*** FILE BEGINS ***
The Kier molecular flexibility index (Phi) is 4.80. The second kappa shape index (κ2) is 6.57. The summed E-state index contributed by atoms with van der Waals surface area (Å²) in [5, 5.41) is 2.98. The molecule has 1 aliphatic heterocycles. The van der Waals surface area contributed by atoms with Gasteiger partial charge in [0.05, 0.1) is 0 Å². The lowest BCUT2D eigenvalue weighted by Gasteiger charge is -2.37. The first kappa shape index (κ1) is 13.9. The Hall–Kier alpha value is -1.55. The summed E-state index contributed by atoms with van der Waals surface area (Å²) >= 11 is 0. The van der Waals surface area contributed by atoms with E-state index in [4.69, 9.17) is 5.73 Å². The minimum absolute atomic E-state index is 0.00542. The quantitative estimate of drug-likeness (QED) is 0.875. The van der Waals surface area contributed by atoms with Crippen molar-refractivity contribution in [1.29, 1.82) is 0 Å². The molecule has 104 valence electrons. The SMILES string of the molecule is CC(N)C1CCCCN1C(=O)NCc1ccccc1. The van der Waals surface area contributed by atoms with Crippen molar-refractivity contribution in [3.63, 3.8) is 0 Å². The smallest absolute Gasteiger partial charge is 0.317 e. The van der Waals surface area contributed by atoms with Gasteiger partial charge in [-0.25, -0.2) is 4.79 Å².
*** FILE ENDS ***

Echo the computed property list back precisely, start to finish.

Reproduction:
The Kier molecular flexibility index (Phi) is 4.80. The second kappa shape index (κ2) is 6.57. The summed E-state index contributed by atoms with van der Waals surface area (Å²) in [5, 5.41) is 2.98. The molecule has 1 aliphatic heterocycles. The van der Waals surface area contributed by atoms with Gasteiger partial charge in [0.05, 0.1) is 0 Å². The lowest BCUT2D eigenvalue weighted by Gasteiger charge is -2.37. The first kappa shape index (κ1) is 13.9. The Hall–Kier alpha value is -1.55. The summed E-state index contributed by atoms with van der Waals surface area (Å²) >= 11 is 0. The van der Waals surface area contributed by atoms with E-state index in [4.69, 9.17) is 5.73 Å². The minimum absolute atomic E-state index is 0.00542. The quantitative estimate of drug-likeness (QED) is 0.875. The van der Waals surface area contributed by atoms with Crippen molar-refractivity contribution in [1.29, 1.82) is 0 Å². The molecule has 104 valence electrons. The SMILES string of the molecule is CC(N)C1CCCCN1C(=O)NCc1ccccc1. The van der Waals surface area contributed by atoms with Crippen molar-refractivity contribution in [3.63, 3.8) is 0 Å². The smallest absolute Gasteiger partial charge is 0.317 e. The van der Waals surface area contributed by atoms with Gasteiger partial charge in [-0.25, -0.2) is 4.79 Å².